Companies need information about their industrial fluids--how it moves, where it's coming from, and where it's going. Tracing these fluids is a key element for everything from environmental monitoring to optimizing existing processes. One market with a large problem is hydraulic fracturing (also called "fracking" or "fracing"), an oil and gas extraction process that involves pumping fluid underground. While the process has increased the nation's domestic energy supply, many believe it may compromise drinking water sources near drilling sites. Communities are concerned, and companies are starting to recognize both the need to provide accountability and the value of generating better information about their wells. Likewise, nuclear energy utilities with aging power plants are also concerned about leak detection. Many dyes and other existing tracers are chemically incompatible with nuclear conditions, so leaks can sometimes take a very long time to find. This can result in costly down-time for the power plants, and increased environmental concern from local communities.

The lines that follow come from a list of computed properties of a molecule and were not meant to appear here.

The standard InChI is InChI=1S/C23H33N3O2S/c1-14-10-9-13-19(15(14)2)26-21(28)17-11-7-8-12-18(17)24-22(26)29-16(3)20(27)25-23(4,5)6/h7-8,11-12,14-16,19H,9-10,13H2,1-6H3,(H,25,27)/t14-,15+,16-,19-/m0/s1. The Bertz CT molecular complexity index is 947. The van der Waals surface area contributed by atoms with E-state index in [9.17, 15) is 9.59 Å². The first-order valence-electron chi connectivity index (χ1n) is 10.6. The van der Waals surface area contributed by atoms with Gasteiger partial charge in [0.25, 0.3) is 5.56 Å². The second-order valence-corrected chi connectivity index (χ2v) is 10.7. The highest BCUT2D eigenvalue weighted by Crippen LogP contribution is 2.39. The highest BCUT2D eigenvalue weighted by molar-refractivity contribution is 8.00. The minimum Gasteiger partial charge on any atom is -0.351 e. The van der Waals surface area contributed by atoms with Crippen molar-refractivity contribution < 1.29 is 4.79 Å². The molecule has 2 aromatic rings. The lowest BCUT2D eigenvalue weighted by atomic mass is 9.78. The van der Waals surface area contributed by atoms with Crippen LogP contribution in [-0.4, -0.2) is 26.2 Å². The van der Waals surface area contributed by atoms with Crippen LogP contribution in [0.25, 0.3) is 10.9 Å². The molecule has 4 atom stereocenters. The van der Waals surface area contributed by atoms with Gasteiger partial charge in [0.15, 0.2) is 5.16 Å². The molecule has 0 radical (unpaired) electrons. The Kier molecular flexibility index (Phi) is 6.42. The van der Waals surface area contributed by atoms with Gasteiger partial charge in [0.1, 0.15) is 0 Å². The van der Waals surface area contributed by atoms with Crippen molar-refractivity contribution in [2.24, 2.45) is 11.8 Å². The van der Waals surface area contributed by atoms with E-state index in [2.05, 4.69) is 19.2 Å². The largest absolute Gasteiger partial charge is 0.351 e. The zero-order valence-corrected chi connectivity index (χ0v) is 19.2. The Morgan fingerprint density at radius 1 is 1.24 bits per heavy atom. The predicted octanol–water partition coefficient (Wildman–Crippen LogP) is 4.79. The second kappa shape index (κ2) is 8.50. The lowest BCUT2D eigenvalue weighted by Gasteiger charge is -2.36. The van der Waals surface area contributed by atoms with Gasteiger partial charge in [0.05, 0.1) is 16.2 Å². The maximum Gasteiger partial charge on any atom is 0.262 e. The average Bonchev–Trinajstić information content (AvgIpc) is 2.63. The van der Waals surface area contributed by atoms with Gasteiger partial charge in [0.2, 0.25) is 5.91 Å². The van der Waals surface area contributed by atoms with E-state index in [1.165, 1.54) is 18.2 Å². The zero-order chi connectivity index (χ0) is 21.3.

Our solution is BaseTrace, a well-specific DNA-based tracer that can be added to the hydraulic fracturing fluid, enabling us to better find leaks and trace them back to their original fluid source. The tracer is composed of inexpensive, inert strands of resilient DNA that can be mixed with a wide variety of industrial fluids, providing each fluid source with a chemical fingerprint that is simple and cheap to identify. This means that leakages in power plants can be traced back to individual tanks or fluid systems, greatly returning analytical turnaround time. Hydraulic fracturing fluid can be traced back to the individual source well, allowing for faster fixes and improved well efficiency. BaseTrace can help reduce liability risks, and ultimately helps to answer questions for both industries and local communities. BaseTrace is currently seeking partnerships with energy producers, service providers, and environmental service entities to help in our forward push with demonstrations and commercialization.